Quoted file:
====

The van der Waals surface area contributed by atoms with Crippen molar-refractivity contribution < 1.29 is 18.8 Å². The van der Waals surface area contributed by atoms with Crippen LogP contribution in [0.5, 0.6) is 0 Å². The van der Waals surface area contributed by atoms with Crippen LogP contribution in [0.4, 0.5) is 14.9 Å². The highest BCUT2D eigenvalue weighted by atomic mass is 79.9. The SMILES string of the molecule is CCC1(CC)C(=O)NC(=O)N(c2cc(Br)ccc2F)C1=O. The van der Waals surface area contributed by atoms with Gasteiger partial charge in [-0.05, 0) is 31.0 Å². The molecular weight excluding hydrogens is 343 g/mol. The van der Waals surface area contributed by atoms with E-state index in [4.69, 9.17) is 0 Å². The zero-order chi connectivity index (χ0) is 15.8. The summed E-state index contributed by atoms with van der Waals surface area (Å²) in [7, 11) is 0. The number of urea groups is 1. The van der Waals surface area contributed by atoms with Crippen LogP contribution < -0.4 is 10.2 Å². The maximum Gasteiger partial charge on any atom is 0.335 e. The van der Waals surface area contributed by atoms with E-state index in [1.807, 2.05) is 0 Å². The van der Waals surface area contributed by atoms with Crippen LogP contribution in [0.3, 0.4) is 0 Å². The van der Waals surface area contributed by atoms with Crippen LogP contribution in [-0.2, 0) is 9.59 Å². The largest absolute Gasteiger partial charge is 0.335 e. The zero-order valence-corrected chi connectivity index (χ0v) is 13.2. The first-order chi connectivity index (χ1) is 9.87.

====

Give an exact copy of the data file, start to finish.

The van der Waals surface area contributed by atoms with Crippen molar-refractivity contribution < 1.29 is 18.8 Å². The van der Waals surface area contributed by atoms with Crippen LogP contribution in [0.5, 0.6) is 0 Å². The van der Waals surface area contributed by atoms with Crippen LogP contribution in [0.4, 0.5) is 14.9 Å². The highest BCUT2D eigenvalue weighted by atomic mass is 79.9. The SMILES string of the molecule is CCC1(CC)C(=O)NC(=O)N(c2cc(Br)ccc2F)C1=O. The van der Waals surface area contributed by atoms with Gasteiger partial charge in [-0.05, 0) is 31.0 Å². The molecular weight excluding hydrogens is 343 g/mol. The van der Waals surface area contributed by atoms with E-state index in [4.69, 9.17) is 0 Å². The zero-order chi connectivity index (χ0) is 15.8. The summed E-state index contributed by atoms with van der Waals surface area (Å²) in [7, 11) is 0. The number of urea groups is 1. The van der Waals surface area contributed by atoms with Crippen LogP contribution < -0.4 is 10.2 Å². The maximum Gasteiger partial charge on any atom is 0.335 e. The van der Waals surface area contributed by atoms with E-state index in [1.807, 2.05) is 0 Å². The van der Waals surface area contributed by atoms with Crippen LogP contribution in [0.3, 0.4) is 0 Å². The van der Waals surface area contributed by atoms with Crippen LogP contribution in [-0.2, 0) is 9.59 Å². The largest absolute Gasteiger partial charge is 0.335 e. The zero-order valence-corrected chi connectivity index (χ0v) is 13.2. The first-order chi connectivity index (χ1) is 9.87.